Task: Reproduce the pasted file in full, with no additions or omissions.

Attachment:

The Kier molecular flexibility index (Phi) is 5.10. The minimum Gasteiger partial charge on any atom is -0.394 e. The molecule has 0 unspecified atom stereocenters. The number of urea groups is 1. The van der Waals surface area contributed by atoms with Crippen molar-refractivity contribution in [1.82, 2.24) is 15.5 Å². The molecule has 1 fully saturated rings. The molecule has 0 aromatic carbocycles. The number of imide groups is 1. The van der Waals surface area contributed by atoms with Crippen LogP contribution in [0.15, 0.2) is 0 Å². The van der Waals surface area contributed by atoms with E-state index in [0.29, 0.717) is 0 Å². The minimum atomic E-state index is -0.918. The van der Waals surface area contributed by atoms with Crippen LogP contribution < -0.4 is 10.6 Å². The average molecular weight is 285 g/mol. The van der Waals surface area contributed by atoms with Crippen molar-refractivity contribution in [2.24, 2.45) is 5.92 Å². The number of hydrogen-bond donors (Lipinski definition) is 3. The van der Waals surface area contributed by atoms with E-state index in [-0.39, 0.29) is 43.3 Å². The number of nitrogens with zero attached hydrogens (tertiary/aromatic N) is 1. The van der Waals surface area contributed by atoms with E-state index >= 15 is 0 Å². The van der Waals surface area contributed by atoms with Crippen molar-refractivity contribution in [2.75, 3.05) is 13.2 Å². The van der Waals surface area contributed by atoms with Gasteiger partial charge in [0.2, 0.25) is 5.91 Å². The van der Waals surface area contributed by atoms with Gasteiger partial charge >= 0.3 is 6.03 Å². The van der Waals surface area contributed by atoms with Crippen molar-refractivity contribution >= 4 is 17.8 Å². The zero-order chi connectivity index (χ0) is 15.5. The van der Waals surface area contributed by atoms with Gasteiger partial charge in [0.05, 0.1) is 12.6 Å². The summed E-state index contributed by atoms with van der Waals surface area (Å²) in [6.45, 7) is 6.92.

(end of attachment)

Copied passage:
The Kier molecular flexibility index (Phi) is 5.10. The minimum Gasteiger partial charge on any atom is -0.394 e. The molecule has 0 unspecified atom stereocenters. The number of urea groups is 1. The van der Waals surface area contributed by atoms with Crippen molar-refractivity contribution in [1.82, 2.24) is 15.5 Å². The molecule has 1 fully saturated rings. The molecule has 0 aromatic carbocycles. The number of imide groups is 1. The van der Waals surface area contributed by atoms with Crippen LogP contribution in [0.15, 0.2) is 0 Å². The van der Waals surface area contributed by atoms with E-state index in [0.29, 0.717) is 0 Å². The minimum atomic E-state index is -0.918. The van der Waals surface area contributed by atoms with Crippen LogP contribution < -0.4 is 10.6 Å². The average molecular weight is 285 g/mol. The van der Waals surface area contributed by atoms with Crippen molar-refractivity contribution in [2.24, 2.45) is 5.92 Å². The number of hydrogen-bond donors (Lipinski definition) is 3. The van der Waals surface area contributed by atoms with E-state index in [-0.39, 0.29) is 43.3 Å². The number of nitrogens with zero attached hydrogens (tertiary/aromatic N) is 1. The van der Waals surface area contributed by atoms with E-state index >= 15 is 0 Å². The van der Waals surface area contributed by atoms with Crippen molar-refractivity contribution in [2.75, 3.05) is 13.2 Å². The van der Waals surface area contributed by atoms with Gasteiger partial charge in [0.2, 0.25) is 5.91 Å². The van der Waals surface area contributed by atoms with Gasteiger partial charge >= 0.3 is 6.03 Å². The van der Waals surface area contributed by atoms with Crippen molar-refractivity contribution >= 4 is 17.8 Å². The zero-order chi connectivity index (χ0) is 15.5. The van der Waals surface area contributed by atoms with Gasteiger partial charge in [0.05, 0.1) is 12.6 Å². The summed E-state index contributed by atoms with van der Waals surface area (Å²) in [6.45, 7) is 6.92.